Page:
No, I'm not talking about (more than) 99.99% of the internet, though I could be. Instead, I'm referring to an interesting phenomenon in chess that has increasingly caught my attention of late: moves that appear to waste a tempo in the opening for what seems at first like absolutely no good reason. Further, in most of the cases, the pattern is similar: a piece moves to a square, then a move or so later proceeds to a square it could have reached on the previous turn. I've cataloged five instances of this for you here; readers are invited to offer examples of their own.
Entries in Alexander Grischuk (25)
Round 1 of the third Grand Prix event of the current cycle, held in Tbilisi, Georgia, kicked off today with a bang. Four of the six games were decisive, the two exceptions being Berlins with 4.0-0 Nxe4 5.Re1. We'll say nothing more about them in this post!
We begin with a noteworthy achievement: Anish Giri won with Black against Peter Svidler, and in the process became the 9th player in chess history with a FIDE rating over 2800. (It's not official yet, but will at least be immortalized on the Live List even if he doesn't manage to sustain it.) Amazingly, the 20-year-old Giri is just half a point behind Fabiano Caruana and the third spot on the list.
The number two spot is held by Alexander Grischuk, who has increased the distance between him and Caruana by defeating Rustam Kasimdzhanov on the black side of a Noteboom Variation. This is not entirely to the credit of that interesting opening line, however. Kasimdzhanov enjoyed a clear advantage as late as move 29, but it was a complicated enough position that a couple of natural moves took him to equal and then lost within a space of three moves. When Kasimdzhanov resigned just a few further moves later, after 35 moves, he was already getting mated in three.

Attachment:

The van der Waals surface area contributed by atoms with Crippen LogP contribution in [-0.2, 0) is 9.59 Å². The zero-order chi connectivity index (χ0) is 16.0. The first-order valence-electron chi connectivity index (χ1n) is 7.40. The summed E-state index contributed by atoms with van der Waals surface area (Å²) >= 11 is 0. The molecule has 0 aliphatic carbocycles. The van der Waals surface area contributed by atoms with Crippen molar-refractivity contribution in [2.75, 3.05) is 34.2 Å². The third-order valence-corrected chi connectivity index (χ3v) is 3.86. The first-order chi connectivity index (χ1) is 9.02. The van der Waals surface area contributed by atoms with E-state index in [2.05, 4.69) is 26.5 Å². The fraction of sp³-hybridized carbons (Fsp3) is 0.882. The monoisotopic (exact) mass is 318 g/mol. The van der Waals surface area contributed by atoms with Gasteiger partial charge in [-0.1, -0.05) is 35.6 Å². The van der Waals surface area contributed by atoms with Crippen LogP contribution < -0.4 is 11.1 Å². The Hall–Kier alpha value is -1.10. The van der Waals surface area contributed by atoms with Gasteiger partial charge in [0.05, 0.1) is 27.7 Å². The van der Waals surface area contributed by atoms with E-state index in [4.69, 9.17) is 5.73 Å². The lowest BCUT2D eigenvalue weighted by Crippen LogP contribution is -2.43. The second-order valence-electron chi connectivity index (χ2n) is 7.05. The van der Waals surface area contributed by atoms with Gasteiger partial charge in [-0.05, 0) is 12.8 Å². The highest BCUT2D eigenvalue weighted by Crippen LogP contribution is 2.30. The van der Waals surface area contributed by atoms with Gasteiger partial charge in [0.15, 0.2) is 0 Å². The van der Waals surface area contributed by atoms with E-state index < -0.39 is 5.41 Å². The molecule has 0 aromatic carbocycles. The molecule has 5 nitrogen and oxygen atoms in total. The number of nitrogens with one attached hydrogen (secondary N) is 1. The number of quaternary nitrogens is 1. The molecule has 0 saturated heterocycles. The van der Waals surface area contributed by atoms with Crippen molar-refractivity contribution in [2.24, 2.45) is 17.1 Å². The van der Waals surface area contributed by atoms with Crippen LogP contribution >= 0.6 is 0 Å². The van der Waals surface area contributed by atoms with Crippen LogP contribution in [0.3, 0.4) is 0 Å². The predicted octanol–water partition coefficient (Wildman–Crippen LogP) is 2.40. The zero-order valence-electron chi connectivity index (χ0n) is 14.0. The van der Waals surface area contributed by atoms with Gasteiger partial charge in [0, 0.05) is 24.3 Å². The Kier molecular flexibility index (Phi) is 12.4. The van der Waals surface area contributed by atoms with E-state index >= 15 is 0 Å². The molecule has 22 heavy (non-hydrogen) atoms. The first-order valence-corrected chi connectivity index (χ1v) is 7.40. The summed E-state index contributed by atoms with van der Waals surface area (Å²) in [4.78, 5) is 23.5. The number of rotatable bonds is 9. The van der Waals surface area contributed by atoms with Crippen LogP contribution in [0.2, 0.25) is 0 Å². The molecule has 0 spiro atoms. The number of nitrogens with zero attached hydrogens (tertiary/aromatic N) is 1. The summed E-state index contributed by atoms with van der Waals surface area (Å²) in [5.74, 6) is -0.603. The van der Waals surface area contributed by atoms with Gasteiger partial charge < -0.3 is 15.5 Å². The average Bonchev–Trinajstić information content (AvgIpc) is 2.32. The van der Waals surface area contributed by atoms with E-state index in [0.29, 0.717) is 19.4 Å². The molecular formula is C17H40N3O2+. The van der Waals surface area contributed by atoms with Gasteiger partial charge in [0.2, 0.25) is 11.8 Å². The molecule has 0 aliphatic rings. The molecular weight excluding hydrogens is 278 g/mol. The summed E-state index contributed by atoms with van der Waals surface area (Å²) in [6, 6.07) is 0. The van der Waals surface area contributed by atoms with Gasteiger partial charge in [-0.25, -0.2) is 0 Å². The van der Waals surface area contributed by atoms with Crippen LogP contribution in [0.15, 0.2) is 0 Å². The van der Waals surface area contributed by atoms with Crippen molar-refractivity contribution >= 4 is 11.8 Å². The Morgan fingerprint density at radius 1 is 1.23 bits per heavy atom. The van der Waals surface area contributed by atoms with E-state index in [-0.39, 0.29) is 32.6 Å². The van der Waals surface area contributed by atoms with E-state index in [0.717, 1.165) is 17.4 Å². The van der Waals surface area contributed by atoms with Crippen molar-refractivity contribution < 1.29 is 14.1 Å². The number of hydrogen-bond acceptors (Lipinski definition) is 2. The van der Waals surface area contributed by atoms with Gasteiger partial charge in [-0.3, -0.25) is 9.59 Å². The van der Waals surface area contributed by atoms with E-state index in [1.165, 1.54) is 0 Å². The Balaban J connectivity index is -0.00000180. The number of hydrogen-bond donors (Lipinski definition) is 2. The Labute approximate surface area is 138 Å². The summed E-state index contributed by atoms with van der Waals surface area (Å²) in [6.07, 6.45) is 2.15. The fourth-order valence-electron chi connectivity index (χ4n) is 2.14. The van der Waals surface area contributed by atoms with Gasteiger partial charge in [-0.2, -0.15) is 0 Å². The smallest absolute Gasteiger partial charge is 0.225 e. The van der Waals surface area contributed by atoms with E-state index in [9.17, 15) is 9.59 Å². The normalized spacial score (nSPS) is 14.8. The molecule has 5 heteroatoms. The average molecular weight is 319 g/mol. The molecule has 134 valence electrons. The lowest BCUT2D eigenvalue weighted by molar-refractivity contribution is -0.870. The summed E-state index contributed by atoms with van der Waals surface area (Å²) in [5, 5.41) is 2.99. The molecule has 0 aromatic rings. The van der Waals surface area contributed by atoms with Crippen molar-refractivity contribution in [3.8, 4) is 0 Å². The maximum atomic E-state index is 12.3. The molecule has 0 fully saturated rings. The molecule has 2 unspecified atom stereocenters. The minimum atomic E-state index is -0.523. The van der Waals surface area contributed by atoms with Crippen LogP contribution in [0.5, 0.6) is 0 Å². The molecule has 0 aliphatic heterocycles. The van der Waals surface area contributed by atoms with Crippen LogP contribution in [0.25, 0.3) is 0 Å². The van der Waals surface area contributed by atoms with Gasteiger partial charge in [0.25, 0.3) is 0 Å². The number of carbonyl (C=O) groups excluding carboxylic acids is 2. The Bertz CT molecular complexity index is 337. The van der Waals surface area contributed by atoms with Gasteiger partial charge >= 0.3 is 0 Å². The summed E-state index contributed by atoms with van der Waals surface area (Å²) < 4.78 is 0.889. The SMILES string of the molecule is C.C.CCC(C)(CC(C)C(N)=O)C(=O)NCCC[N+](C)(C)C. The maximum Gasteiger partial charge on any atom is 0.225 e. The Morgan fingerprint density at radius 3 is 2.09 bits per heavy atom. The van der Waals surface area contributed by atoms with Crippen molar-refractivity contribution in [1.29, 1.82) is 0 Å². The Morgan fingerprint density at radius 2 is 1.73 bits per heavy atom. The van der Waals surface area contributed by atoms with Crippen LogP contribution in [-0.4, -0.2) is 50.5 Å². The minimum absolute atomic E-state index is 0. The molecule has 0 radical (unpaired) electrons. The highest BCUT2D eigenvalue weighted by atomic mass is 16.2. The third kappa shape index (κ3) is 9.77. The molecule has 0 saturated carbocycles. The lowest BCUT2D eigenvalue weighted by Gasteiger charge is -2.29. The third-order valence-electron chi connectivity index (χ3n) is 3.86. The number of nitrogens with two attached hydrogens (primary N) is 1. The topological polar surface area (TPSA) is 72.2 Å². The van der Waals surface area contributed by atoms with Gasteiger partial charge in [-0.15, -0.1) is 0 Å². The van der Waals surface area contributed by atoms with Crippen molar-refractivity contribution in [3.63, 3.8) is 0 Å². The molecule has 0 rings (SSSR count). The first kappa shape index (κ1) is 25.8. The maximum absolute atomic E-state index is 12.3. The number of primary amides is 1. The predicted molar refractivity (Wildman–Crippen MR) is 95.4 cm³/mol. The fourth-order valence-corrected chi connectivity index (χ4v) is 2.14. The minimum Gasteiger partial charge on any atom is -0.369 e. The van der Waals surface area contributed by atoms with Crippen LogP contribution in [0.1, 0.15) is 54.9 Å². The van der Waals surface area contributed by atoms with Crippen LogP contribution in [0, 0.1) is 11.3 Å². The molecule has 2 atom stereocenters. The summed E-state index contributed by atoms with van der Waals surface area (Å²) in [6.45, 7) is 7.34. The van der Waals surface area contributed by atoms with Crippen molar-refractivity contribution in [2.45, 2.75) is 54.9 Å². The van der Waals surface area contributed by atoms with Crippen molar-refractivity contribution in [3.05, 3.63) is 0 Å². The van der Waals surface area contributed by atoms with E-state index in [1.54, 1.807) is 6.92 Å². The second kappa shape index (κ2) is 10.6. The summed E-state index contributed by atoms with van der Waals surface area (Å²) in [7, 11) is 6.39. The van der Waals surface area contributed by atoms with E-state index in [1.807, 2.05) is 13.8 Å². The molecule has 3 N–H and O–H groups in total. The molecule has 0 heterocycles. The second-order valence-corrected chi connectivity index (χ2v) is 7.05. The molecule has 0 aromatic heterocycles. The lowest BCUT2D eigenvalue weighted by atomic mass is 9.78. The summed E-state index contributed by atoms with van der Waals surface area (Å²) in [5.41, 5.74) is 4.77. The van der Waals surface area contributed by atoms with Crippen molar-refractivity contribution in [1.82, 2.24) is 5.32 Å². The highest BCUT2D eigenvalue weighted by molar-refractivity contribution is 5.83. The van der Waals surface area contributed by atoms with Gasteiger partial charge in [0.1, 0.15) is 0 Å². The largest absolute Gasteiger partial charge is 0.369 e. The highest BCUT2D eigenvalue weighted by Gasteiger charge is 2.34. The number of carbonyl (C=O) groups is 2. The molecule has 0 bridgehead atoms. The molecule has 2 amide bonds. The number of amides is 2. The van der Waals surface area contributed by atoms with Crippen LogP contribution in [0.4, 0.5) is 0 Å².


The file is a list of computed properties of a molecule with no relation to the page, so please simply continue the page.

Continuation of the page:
Another win by Black, also in a late turnaround, was achieved by Shakhriyar Mamedyarov against Maxime Vachier-Lagrave. MVL stood better for much of the game in a 6.Be3 Ng4 Najdorf, but in what was probably mutual time trouble his mistakes were more frequent and more harmful than Mamedyarov's. Vachier-Lagrave made the time control and his 41st move, but then resigned.
Finally, the white pieces managed to deliver in one game. Baadur Jobava played one of his oddball openings with Black against Evgeny Tomashevsky, and while he was slightly worse out of the opening he found the brilliant 15...Nxe5!!, which seems to equalize with perfect play. Unfortunately, he hadn't worked out all the details, and 17...Bxd4? resulted in a long forcing line where White was up a piece for two pawns. Whether White was winning at that point isn't clear, but Tomashevsky made steady progress and was winning by the end, even if might have been helpful to many of the fans to see how White could win against continued resistance.